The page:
Four Federal Circuit decisions in April that reversed or vacated underlying rulings provide a number of takeaways, including that obviousness analysis requires a flexible approach, that an invalidity issue of an expired patent can be moot, and more, say Denise De Mory and Li Guo at Bunsow De Mory.


CFPB Poised To Up The Ante After Supreme Court Victory

When the U.S. Supreme Court emphatically ruled last week that the Consumer Financial Protection Bureau's funding structure did not violate the Constitution, the agency boasted that it was "here to stay," signaling that it is moving full steam ahead with its regulatory, enforcement and supervisory agenda, says Jim Sandy at McGlinchey Stafford.


2nd Circ. Ruling Affirms NY Law's Creditor-Friendly Approach

The Second Circuit’s recent ruling in 245 Park Member v. HNA International provides creditors with some reason for optimism that debtors in New York may face rejection in court for aiming to keep creditors at arm’s length by transferring personal assets into an LLC, says Jeff Newton at Omni Bridgeway.


2 Oil Trader FCPA Pleas Highlight Fine-Reduction Factors

Recent Foreign Corrupt Practices Act settlements with Gunvor and Trafigura — the latest actions in a yearslong sweep of the commodities trading industry — reveal useful data points related to U.S. Department of Justice policies on cooperation credit and past misconduct, say Michael DeBernardis and Laura Perkins at Hughes Hubbard.



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Special Series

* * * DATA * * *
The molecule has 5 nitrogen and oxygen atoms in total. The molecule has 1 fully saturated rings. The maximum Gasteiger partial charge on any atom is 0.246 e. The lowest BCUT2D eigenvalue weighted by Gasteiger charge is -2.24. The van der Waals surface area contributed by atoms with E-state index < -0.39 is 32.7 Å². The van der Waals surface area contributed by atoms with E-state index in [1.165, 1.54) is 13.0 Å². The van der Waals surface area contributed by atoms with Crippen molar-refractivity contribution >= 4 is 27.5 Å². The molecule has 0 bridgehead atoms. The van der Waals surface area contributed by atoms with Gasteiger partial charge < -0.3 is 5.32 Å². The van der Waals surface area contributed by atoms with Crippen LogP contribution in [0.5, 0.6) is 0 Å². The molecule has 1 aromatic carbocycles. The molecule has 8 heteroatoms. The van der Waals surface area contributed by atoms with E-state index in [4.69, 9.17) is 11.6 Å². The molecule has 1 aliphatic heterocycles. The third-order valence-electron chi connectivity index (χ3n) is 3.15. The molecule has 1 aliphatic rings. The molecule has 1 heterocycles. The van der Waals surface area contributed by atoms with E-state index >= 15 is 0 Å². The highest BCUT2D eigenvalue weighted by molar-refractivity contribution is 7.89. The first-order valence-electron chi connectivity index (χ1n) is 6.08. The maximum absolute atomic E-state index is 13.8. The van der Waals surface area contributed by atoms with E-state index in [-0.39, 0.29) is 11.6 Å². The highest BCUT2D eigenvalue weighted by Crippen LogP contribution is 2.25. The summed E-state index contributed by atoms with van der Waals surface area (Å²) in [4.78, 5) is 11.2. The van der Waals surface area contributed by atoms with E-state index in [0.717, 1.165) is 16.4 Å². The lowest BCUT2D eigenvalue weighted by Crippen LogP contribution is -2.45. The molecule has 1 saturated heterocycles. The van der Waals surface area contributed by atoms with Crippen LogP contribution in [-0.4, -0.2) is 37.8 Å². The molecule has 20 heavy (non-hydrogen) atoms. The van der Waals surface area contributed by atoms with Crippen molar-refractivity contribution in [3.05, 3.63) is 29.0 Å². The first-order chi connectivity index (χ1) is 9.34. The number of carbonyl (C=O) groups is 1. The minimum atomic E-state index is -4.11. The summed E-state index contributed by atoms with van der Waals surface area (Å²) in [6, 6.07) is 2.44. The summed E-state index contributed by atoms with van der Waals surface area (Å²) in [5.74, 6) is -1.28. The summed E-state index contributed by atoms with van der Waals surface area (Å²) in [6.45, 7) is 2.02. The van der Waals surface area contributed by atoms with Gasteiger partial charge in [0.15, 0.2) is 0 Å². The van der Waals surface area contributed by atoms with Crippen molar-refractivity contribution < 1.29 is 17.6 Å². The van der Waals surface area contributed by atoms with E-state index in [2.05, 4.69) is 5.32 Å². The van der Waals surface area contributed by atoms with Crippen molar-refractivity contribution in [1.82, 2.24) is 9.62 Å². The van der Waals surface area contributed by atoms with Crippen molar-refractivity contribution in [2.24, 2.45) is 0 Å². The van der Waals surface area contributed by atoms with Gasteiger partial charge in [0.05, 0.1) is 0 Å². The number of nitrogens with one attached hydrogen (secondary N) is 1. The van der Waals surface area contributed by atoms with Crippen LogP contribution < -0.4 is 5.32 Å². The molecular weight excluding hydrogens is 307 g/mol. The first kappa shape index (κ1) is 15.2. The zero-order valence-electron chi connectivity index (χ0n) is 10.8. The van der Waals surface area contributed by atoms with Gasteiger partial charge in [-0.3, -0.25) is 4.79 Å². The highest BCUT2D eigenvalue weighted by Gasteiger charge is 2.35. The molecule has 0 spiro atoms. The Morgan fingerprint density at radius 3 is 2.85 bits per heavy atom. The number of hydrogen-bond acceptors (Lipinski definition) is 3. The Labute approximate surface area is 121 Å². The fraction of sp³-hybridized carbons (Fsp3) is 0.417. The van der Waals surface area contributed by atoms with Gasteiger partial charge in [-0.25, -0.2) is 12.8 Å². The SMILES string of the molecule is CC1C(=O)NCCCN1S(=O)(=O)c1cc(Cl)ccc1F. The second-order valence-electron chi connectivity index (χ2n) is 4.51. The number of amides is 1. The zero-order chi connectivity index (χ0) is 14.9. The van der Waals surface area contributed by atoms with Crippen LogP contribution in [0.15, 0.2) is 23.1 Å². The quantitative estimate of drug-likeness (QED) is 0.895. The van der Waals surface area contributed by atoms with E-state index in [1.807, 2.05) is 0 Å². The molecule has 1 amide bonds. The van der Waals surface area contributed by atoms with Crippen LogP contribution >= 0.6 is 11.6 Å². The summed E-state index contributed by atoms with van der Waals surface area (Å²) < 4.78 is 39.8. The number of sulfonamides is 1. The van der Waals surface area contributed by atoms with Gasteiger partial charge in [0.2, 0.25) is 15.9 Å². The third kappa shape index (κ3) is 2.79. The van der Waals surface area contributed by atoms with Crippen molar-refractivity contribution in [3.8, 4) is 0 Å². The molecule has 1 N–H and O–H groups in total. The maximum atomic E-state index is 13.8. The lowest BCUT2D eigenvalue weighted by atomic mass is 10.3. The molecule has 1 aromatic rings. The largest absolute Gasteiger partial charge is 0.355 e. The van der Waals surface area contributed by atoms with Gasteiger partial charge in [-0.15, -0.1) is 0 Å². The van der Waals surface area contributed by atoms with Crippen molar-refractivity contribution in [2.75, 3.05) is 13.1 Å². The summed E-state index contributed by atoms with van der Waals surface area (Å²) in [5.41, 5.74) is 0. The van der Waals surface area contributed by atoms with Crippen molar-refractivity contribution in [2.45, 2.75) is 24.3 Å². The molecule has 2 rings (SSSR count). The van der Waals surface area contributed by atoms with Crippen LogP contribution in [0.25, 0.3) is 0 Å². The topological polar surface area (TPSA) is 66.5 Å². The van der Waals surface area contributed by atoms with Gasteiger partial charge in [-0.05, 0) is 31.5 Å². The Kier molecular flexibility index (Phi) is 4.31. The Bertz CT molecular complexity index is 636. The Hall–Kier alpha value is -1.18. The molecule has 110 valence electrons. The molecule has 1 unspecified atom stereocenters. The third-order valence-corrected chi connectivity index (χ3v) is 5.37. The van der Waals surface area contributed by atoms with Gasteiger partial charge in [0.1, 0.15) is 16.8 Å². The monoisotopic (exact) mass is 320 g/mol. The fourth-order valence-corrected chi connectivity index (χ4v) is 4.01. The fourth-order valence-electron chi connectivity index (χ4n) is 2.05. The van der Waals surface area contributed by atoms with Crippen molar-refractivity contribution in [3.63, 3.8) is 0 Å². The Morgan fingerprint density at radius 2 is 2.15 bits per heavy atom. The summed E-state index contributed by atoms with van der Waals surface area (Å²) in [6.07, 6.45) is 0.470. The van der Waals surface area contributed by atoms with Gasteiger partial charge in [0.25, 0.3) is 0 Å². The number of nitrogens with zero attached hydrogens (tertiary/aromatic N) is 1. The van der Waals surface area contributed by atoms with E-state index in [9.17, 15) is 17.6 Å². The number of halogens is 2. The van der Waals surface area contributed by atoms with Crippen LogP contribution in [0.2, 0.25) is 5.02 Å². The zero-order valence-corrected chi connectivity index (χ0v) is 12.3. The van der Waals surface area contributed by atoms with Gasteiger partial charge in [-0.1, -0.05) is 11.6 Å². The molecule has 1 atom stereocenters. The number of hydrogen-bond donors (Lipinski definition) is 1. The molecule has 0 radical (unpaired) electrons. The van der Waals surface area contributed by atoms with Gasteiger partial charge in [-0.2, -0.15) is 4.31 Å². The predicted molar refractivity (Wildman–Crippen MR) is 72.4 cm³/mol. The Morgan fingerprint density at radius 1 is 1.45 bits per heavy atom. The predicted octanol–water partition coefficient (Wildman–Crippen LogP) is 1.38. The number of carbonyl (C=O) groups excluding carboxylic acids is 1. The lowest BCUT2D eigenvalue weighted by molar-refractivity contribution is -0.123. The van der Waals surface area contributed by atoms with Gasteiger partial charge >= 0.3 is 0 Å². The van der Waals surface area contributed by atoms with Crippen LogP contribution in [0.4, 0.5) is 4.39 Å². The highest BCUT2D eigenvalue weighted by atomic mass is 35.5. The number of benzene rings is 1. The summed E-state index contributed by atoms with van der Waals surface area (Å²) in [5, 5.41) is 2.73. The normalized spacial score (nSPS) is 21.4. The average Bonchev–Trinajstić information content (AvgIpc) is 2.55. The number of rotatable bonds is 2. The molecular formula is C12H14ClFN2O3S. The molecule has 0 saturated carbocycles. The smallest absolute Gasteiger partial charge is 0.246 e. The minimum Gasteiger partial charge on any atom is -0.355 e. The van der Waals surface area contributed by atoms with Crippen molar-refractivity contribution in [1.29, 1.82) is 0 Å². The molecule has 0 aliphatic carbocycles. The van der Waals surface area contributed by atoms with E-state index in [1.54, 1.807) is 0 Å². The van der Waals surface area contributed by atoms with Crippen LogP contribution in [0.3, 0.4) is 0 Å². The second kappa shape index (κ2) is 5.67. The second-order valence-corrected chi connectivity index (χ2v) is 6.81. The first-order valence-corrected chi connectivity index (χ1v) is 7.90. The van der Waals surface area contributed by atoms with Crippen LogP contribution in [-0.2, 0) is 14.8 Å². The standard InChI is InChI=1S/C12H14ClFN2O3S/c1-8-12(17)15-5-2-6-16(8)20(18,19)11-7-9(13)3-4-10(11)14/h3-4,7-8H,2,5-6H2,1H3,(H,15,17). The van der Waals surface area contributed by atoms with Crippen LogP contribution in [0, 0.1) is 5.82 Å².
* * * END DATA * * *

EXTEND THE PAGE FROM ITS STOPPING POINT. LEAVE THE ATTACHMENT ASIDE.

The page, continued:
Prosecutor Pointers

As new trends enter the courtroom, this Expert Analysis series features prosecutors' practice tips — some time-tested, some newly updated — for every stage of the jury trial, from voir dire to closing statements.




My Hobby Makes Me A Better Lawyer

Attorneys discuss how their unusual extracurricular activities enhance professional development, providing insights and pointers that translate to the office, courtroom and beyond.




Opinion


We Need A Legislative Path To Power Plant Emissions Cuts

With the U.S. Environmental Protection Agency's newest regulation targeting power plant carbon emissions likely to be overturned by courts or a future administration, it's time for bipartisan legislation to preserve affordable, reliable electricity while substantially decarbonizing the sector by midcentury, say Jeffrey Holmstead at Bracewell and Samuel Thernstrom at the Energy Innovation Reform Project.

DOJ Messaging App Warnings Undermine Trust In Counsel

The U.S. Department of Justice Antitrust Division's increasingly ominous warnings to defense and in-house counsel about the consequences of not preserving ephemeral messaging and messages sent using collaboration tools could erode confidence and cooperation, says Mark Rosman at Proskauer.



Access to Justice Perspectives


Public Interest Attorneys Are Key To Preserving Voting Rights

Fourteen states passed laws restricting or limiting voting access last year, highlighting the need to support public interest lawyers who serve as bulwarks against such antidemocratic actions — especially in an election year, says Verna Williams at Equal Justice Works.